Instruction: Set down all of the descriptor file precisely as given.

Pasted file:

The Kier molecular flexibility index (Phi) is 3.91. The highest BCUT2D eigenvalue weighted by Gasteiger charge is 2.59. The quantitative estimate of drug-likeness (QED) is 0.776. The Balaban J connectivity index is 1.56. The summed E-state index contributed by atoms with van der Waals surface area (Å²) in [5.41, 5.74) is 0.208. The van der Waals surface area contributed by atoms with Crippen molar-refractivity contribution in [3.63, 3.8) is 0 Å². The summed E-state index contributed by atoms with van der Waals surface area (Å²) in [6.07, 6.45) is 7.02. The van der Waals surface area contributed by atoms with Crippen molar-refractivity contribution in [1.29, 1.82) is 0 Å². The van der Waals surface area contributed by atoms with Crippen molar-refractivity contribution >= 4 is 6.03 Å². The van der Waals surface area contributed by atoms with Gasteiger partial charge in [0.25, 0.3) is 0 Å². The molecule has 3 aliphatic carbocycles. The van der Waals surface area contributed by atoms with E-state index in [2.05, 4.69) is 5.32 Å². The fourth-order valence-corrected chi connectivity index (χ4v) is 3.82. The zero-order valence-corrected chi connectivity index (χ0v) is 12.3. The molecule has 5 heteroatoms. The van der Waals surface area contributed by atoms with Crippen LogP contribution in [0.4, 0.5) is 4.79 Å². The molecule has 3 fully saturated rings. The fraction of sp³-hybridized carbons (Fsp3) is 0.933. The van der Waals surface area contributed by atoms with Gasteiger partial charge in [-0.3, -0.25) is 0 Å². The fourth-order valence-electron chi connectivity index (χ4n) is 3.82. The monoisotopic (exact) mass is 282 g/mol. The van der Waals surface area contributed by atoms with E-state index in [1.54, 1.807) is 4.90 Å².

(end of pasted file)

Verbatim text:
The Kier molecular flexibility index (Phi) is 3.91. The highest BCUT2D eigenvalue weighted by Gasteiger charge is 2.59. The quantitative estimate of drug-likeness (QED) is 0.776. The Balaban J connectivity index is 1.56. The summed E-state index contributed by atoms with van der Waals surface area (Å²) in [5.41, 5.74) is 0.208. The van der Waals surface area contributed by atoms with Crippen molar-refractivity contribution in [3.63, 3.8) is 0 Å². The summed E-state index contributed by atoms with van der Waals surface area (Å²) in [6.07, 6.45) is 7.02. The van der Waals surface area contributed by atoms with Crippen molar-refractivity contribution in [1.29, 1.82) is 0 Å². The van der Waals surface area contributed by atoms with Crippen molar-refractivity contribution >= 4 is 6.03 Å². The van der Waals surface area contributed by atoms with Gasteiger partial charge in [0.25, 0.3) is 0 Å². The molecule has 3 aliphatic carbocycles. The van der Waals surface area contributed by atoms with E-state index in [2.05, 4.69) is 5.32 Å². The fourth-order valence-corrected chi connectivity index (χ4v) is 3.82. The zero-order valence-corrected chi connectivity index (χ0v) is 12.3. The molecule has 5 heteroatoms. The van der Waals surface area contributed by atoms with Crippen LogP contribution in [0.4, 0.5) is 4.79 Å². The molecule has 3 fully saturated rings. The fraction of sp³-hybridized carbons (Fsp3) is 0.933. The van der Waals surface area contributed by atoms with Gasteiger partial charge in [-0.3, -0.25) is 0 Å². The fourth-order valence-electron chi connectivity index (χ4n) is 3.82. The monoisotopic (exact) mass is 282 g/mol. The van der Waals surface area contributed by atoms with E-state index in [1.54, 1.807) is 4.90 Å².